Convertible notes are financial instruments used to raise funds in the private market and have some overlap with properties of equity and debt. In this blog, we will introduce them and cover specific considerations investors should be aware of.
Convertible notes, also known as convertible bonds, generally include an annual interest rate provision. Interest may be paid periodically, or it may accrue and become payable at a later date. However, similar to a stock option, a convertible note can be exchanged (converted) to company stock either at the discretion of the investment holder or after a trigger, typically an equity financing event defined in the provisions of the convertible note. The number of shares into which the note may convert depends on how much principal and interest remains unpaid and on the price at which the notes will convert. This price may be explicitly defined in the note, or it may depend upon the pricing of an equity financing event.
There are a few key properties of convertible notes in the private market. These provisions include:
Principal & Interest
The principal is the loan amount from the investor (the investment), which then accrues interest from when the note is issued to when it is converted or repaid. The interest rates for convertibles are typically lower than straight debt instruments and often range from 3-5%. This interest can accrue and remain unpaid until there is an equity conversion event, at which time the amount of funds available for conversion include the investor’s principal and accrued but unpaid interest.
The maturity date is the date when the note becomes due. An original term length of 12-24 months is common, but it is not unlikely that the maturity date, or the loan’s “due date”, will be extended, sometimes to accommodate a future equity financing round. However, investors can technically request repayment when the note has matured.
The discount rate in the terms of a convertible note is meant to provide investors with a “reward” for their early investment with the right to convert the loan at a reduced price using a discounted percentage of the original purchase price. Discounts most commonly range from 10-35%; a discount of 20% is currently typical. The discounted conversion price helps incentivize investors to invest earlier and take on the risks associated with that early investment.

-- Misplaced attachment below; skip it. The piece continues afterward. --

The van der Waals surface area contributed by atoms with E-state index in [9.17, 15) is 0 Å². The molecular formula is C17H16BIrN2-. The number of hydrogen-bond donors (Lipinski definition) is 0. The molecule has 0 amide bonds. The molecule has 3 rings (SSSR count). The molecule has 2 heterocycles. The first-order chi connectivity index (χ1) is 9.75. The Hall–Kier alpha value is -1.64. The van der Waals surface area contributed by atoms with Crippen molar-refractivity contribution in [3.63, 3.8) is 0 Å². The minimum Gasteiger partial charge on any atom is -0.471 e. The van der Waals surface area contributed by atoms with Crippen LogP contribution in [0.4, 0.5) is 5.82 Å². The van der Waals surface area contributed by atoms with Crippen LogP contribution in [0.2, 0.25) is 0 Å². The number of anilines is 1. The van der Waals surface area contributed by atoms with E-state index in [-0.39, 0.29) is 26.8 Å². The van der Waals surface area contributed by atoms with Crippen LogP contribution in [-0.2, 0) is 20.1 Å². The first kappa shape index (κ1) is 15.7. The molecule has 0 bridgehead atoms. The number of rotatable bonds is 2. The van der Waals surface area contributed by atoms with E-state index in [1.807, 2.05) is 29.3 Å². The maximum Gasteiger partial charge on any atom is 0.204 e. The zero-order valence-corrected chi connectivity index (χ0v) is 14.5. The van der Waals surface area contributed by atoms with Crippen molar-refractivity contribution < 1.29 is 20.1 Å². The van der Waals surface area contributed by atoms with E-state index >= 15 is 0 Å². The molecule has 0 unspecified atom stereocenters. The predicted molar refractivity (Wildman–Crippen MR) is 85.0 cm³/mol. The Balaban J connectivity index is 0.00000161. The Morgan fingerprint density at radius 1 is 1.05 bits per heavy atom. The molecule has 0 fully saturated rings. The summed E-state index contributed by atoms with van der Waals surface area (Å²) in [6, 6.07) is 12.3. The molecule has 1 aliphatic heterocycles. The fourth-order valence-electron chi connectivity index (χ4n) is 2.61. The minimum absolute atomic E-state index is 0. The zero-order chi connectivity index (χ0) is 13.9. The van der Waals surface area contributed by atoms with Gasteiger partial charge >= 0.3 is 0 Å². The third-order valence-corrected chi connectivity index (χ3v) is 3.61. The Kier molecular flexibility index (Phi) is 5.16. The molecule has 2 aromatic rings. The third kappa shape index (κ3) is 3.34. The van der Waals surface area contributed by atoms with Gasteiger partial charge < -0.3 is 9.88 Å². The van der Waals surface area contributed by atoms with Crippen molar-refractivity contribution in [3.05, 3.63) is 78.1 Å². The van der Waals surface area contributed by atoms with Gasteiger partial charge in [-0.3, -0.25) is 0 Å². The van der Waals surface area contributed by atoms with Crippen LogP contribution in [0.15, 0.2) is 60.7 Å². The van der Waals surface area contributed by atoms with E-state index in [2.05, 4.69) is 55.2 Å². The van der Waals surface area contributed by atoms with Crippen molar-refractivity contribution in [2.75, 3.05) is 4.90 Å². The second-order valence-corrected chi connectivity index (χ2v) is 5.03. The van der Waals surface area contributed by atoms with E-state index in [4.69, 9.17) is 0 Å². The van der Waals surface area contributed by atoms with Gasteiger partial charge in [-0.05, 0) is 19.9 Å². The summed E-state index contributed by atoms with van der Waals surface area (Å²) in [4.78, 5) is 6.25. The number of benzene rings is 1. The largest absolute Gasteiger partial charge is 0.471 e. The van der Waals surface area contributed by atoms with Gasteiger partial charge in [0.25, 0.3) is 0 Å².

A valuation cap is a ceiling on the value of the company used in a conversion calculation; it limits the price at which the note converts. This is typically less than the pricing of the equity financing round that triggers the conversion. Similar to the discount, this incentivizes the investor to purchase in early stages.
If a note has both a discount rate and a valuation cap, the conversion price is typically the lower of the discounted round price or the price resulting from dividing the valuation cap by the fully-diluted capitalization of the company immediately prior to the equity financing.
The goal of a convertible note investment is to convert to equity at some point in the future. However, this is dependent on successfully attracting and closing a subsequent equity financing rounds. This is the most common method of conversion. Some convertibles may offer a conversion provision where the notes automatically convert to equity at the maturity date.
Convertibles notes are structured in a way that can be simple to document from a legal perspective and are typically used for early or bridge rounds. You can read more about convertibles in bridge rounds in our recent blog, Understanding Bridge Rounds. Discounts and valuation caps can provide a “perk” for investors to take on the associated risks of early-stage private market investing. Because there are no valuations in convertibles, just valuation caps, this can be an advantage for earlier stage companies that do not have the historical financials to accurately represent the company’s value.
However, conversion of these notes to an equity stake are often dependent on future equity rounds and if they are not completed, the note will remain as a debt, which could result in the issuer defaulting on the loan. If a note does convert, there is no guarantee that the equity stake will see a successful exit.
Convertible notes are unique financing instruments that start off as debt and have the potential to convert to equity depending on factors like future equity financing. Many bridge rounds are structured as convertibles, and deal terms like valuation cap and discount rates are intended to reward investors for taking on early-stage investing risk. However, the specific terms of convertible note offerings can vastly differ and it is important to be informed of the risks and implications.
The information presented here is for general informational purposes only and is not intended to be, nor should it be construed or used as, comprehensive offering documentation for any security, investment, tax or legal advice, a recommendation, or an offer to sell, or a solicitation of an offer to buy, an interest, directly or indirectly, in any company. Investing in both early-stage and later-stage companies carries a high degree of risk. A loss of an investor’s entire investment is possible, and no profit may be realized. Investors should be aware that these types of investments are illiquid and should anticipate holding until an exit occurs.
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